Skagit xheavy MOW as micro skagit head?

Ganderzone

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Has anyone played with either a xheavy or heavy floating mow tip used as a micro skagit head? I believe the xheavy full floating come in around 170 grains at 10' , seems like affordable alternative to opst? Running a opst head and they are and absolute blast but at $55 a pop hard to justify a wallet of heads.
 

Unknownflyman

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I think it would be short for single hand?

10 feet seems too short for anything other than single hand, even seems short for that for water load casting.

I use 5' tungsten coated sink tips for single hand overhead casting to get deep.
 
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Unknownflyman

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This would be for single hand trout rods, 3-5 wt with 7.5-10' floating or opst tips.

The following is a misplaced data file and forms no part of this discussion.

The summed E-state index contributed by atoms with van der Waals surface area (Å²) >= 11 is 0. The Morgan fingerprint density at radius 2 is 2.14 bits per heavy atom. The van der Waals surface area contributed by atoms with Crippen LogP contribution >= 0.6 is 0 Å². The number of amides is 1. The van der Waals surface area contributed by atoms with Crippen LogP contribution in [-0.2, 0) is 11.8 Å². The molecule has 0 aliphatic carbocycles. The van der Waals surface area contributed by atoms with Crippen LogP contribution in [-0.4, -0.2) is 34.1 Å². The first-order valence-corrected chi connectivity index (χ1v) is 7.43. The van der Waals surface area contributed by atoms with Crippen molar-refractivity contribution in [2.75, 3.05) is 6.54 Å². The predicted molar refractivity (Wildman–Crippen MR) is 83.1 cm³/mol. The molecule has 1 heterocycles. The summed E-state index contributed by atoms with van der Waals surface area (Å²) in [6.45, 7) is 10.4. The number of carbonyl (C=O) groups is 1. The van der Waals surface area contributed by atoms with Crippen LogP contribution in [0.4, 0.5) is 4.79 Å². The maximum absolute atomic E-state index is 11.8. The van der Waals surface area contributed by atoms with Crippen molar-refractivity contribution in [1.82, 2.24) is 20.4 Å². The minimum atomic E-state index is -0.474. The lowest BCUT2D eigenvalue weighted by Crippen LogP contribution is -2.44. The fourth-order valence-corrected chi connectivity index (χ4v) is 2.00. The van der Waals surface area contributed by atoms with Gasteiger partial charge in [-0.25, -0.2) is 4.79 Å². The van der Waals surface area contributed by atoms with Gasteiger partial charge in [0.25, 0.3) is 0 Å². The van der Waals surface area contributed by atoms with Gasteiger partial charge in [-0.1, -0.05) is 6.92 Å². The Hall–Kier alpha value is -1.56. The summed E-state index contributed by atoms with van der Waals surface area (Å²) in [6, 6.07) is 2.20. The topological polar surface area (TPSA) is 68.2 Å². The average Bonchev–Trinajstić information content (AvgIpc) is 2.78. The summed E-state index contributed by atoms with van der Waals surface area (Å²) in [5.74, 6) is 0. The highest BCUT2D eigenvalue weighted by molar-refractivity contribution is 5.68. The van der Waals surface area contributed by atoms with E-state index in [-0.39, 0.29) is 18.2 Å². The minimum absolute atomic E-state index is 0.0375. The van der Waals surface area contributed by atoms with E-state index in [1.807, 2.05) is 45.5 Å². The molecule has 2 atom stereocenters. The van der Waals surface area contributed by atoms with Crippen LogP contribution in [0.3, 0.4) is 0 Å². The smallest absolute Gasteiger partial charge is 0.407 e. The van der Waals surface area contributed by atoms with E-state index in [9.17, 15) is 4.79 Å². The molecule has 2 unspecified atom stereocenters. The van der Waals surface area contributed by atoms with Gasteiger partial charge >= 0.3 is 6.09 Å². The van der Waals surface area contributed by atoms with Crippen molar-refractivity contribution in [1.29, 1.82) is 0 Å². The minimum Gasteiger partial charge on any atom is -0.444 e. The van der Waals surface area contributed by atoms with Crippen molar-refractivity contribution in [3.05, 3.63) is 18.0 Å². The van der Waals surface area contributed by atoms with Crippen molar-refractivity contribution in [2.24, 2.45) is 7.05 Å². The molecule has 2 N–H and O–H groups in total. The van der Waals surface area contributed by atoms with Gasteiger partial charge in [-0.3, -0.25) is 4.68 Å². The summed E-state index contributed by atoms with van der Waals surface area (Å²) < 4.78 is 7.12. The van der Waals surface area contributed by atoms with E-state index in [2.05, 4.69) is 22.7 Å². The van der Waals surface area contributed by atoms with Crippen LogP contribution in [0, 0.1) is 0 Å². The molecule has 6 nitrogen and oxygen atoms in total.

I tried to find a grain weight, seems like a 10` extra heavy plus another floating or sinking MOW tip would be a lot for a trout rod.
AFTMA sizes
3wt is 100 grain
4wt is 120 grain
5wt is 140 grain

Two MOW tips together is a lot more than that. The only single hand line I could recommend is the commando smooth, they work great, dont need any Mono running line or anything and they are the appropriate size for a single hand fly rod.

Besides two mow tips cost 50 bucks and you still need to buy mono running line. Your right about there in cost anyway.

About all I can say to help you.
 

Ganderzone